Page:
One Democratic rule is new: So-called superdelegates will be fewer in number and, unlike the delegates chosen by the voters in state primaries and caucuses, will no longer be able to participate in the convention’s crucial first ballot. Most superdelegates are Democratic officeholders, of which the Mid-South has hardly any. 

Diluting the influence of superdelegates will only elevate the importance of elected delegates. Tennessee will have 58, Arkansas 36 and Mississippi 41. That makes the Mid-South as big a prize as Michigan.

The Democrats’ other rule is not new but may become newly significant in 2020: Delegates chosen in the primaries and caucuses will be awarded to every candidate who receives even 15 percent of the vote.

Here’s why that matters: Candidate X may be the odds-on favorite to win the Tennessee primary, for example, but Candidates A, B and C will still find it worthwhile to campaign here because getting just a hair more than one-seventh of the vote will win them a few delegates.

That said, why should we expect that there will be more than the customary two candidates still in the running after the first four small states hold their primaries? After all, when the dust settled in 2008, the nine-candidate Democratic field was pretty much winnowed down to two: Barack Obama and Hillary Clinton.

The same thing happened in 2016, when the voting in Iowa, New Hampshire, Nevada and South Carolina narrowed the field to Clinton and Sen. Bernie Sanders of Vermont before the contest reached the Mid-South.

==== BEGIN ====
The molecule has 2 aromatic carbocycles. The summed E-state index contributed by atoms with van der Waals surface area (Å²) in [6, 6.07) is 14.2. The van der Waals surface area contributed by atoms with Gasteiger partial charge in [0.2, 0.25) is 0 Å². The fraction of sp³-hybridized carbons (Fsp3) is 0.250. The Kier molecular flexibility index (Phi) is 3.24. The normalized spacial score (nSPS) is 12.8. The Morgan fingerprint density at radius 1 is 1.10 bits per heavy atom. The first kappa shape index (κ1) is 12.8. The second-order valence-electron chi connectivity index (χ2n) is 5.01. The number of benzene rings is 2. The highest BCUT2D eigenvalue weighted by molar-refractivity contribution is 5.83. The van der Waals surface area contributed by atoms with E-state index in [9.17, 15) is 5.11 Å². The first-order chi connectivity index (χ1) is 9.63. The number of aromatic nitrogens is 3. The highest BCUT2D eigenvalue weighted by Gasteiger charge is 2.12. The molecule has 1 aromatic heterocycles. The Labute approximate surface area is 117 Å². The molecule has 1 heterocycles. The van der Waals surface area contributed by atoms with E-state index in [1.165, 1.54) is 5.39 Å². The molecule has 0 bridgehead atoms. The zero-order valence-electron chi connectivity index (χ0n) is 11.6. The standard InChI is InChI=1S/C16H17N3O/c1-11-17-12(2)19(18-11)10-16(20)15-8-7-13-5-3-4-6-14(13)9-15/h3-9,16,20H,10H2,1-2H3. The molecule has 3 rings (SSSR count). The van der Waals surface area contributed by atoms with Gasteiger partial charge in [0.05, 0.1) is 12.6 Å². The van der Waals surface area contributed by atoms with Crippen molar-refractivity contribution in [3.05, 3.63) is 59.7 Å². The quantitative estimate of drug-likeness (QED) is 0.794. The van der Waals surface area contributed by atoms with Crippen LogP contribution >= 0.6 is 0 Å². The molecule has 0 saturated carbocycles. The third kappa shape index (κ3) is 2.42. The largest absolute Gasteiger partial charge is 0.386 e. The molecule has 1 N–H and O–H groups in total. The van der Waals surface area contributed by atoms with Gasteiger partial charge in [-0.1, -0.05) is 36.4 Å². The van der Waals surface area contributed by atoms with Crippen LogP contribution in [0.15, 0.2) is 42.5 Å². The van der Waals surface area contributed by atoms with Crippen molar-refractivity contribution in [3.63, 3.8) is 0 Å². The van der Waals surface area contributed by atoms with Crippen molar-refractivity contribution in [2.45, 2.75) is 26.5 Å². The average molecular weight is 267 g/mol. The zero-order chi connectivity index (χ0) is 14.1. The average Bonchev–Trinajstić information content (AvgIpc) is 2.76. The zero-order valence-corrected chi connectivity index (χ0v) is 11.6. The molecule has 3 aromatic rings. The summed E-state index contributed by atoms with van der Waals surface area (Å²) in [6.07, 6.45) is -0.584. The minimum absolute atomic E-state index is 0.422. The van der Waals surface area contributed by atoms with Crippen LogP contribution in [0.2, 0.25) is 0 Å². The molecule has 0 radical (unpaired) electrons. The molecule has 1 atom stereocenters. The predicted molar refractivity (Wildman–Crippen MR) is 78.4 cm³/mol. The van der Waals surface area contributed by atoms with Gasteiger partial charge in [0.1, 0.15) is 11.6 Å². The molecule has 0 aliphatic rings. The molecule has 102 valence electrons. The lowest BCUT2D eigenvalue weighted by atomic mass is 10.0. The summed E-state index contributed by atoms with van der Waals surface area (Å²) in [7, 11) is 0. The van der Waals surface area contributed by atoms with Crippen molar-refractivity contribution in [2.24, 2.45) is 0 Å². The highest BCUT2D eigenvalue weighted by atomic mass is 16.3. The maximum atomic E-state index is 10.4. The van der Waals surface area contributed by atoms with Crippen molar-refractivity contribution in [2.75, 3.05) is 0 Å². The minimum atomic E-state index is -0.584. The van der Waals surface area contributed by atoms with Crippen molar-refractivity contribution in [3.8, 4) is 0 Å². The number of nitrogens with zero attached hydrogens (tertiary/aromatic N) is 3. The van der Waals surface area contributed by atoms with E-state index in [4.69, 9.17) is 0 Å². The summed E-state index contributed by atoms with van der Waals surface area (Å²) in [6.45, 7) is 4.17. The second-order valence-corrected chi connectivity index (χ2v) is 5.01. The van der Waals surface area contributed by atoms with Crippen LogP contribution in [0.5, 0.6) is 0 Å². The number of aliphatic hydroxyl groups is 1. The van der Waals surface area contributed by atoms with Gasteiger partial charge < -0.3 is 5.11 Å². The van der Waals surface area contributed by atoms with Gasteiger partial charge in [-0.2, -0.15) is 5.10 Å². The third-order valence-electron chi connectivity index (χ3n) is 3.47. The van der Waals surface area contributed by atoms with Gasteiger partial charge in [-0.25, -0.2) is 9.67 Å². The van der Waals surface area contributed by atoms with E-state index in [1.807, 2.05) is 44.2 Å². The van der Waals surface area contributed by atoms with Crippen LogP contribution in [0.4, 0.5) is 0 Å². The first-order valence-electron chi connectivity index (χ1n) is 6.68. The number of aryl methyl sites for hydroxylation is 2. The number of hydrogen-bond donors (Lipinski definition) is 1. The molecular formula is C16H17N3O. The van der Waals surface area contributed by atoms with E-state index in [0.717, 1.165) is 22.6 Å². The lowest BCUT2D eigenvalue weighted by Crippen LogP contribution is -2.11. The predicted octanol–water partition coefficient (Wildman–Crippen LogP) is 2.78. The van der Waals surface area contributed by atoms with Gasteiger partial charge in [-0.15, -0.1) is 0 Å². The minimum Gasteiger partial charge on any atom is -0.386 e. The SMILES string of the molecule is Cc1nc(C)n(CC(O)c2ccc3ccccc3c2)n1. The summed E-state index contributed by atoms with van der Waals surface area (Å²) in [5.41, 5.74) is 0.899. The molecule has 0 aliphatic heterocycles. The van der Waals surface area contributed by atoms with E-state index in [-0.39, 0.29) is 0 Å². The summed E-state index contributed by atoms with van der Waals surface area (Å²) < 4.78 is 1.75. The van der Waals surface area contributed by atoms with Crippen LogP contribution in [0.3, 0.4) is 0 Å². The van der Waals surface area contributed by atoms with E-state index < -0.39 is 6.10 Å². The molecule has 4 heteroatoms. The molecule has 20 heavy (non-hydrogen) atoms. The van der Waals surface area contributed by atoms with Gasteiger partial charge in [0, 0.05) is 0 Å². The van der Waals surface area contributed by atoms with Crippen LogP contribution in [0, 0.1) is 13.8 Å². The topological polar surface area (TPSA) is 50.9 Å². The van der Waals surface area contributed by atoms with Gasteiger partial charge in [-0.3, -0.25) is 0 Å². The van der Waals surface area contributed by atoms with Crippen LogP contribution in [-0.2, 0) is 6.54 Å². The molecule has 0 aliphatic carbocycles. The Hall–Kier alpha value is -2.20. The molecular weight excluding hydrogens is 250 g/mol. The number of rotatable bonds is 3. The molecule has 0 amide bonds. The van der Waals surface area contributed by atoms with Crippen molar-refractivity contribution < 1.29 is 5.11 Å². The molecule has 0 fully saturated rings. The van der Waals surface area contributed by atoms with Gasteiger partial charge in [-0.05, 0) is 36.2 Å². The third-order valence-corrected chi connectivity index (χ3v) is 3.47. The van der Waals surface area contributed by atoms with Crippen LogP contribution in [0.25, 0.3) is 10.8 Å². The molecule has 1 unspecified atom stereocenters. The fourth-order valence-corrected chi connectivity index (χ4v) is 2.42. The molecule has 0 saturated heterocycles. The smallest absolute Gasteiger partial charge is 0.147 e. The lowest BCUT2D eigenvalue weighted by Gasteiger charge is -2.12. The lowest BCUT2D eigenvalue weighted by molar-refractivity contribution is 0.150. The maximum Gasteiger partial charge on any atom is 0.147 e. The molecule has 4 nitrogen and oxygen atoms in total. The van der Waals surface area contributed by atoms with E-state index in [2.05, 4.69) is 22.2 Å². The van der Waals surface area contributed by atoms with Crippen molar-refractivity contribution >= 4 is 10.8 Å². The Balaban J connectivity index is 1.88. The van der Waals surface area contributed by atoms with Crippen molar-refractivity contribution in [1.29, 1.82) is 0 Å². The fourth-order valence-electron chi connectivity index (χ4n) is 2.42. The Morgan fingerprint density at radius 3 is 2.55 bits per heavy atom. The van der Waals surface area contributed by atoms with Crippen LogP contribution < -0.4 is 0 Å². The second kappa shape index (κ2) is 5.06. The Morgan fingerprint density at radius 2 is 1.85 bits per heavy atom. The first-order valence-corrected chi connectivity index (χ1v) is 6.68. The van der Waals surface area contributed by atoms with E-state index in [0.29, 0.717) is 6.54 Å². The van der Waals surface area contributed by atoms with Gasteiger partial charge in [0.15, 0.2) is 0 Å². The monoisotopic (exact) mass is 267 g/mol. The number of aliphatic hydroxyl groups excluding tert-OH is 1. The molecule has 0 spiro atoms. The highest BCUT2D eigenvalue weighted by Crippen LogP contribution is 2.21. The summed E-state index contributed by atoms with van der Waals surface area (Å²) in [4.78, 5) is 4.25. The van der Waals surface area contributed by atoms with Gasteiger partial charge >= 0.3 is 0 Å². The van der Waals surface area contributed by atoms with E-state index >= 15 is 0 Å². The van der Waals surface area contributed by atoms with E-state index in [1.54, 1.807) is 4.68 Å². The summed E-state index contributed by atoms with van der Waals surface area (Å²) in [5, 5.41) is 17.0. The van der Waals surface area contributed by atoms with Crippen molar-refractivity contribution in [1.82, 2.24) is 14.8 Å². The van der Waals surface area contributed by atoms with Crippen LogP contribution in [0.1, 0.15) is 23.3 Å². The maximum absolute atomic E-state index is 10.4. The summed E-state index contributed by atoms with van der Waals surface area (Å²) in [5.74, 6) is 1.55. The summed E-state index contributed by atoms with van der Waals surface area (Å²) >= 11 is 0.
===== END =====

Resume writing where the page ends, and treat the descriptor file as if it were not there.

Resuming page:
2020 may be different. As Matt Grossman and David Hopkins point out in their book “Asymmetric Politics: Ideological Republicans and Group Interest Democrats,” the Democratic Party is a collection of constituency groups. Republicans are united by a shared conservative ideology, but Democrats are an alliance among African Americans, Latinos, feminists, LGBTQ, environmentalists, and well-to-do, mostly white professionals.

The field of Democratic candidates that is forming for 2020 mirrors this diversity. Some are straight white males, notably Sanders, near-miss Texas senatorial candidate Beto O’Rourke, Colorado Gov. John Hickenlooper, and (probably) former vice president Joe Biden. 

Others are African Americans (for example, Senators Corey Booker of New Jersey and Kamala Harris of California); Asian American (businessman Andrew Yang); Latino (former San Antonio mayor Julian Castro); gay (South Bend Mayor Pete Buttigieg); or environment-obsessed (Gov. Jay Inslee of Washingon). 

Close to a majority of the top-tier candidates are women, especially Harris and fellow Senators Elizabeth Warren of Massachusetts, Kirsten Gillibrand of New York and Amy Klobuchar of Minnesota.

That being the case, the kind of candidate who might run well among Democrats in white rural Iowa or white suburban New Hampshire is probably not the kind of candidate who will thrive in either heavily Latino Nevada or South Carolina, where the majority of Democratic primary voters are African Americans. 

Warren has already figured out that what’s true of South Carolina is also true of Tennessee, Arkansas and especially Mississippi. That’s why she recently spent a day in Memphis and Jackson — two cities where the population is about two-thirds black. With African-American senators Harris and Booker in the race, Warren realizes that she will have to work especially hard to earn the support of black voters in all the southern primaries.

So yes, Memphis and the Mid-South will be well off the political beaten path starting about 11 months from now. But until then, expect lots of Democratic candidate sightings.


Elections Donald Trump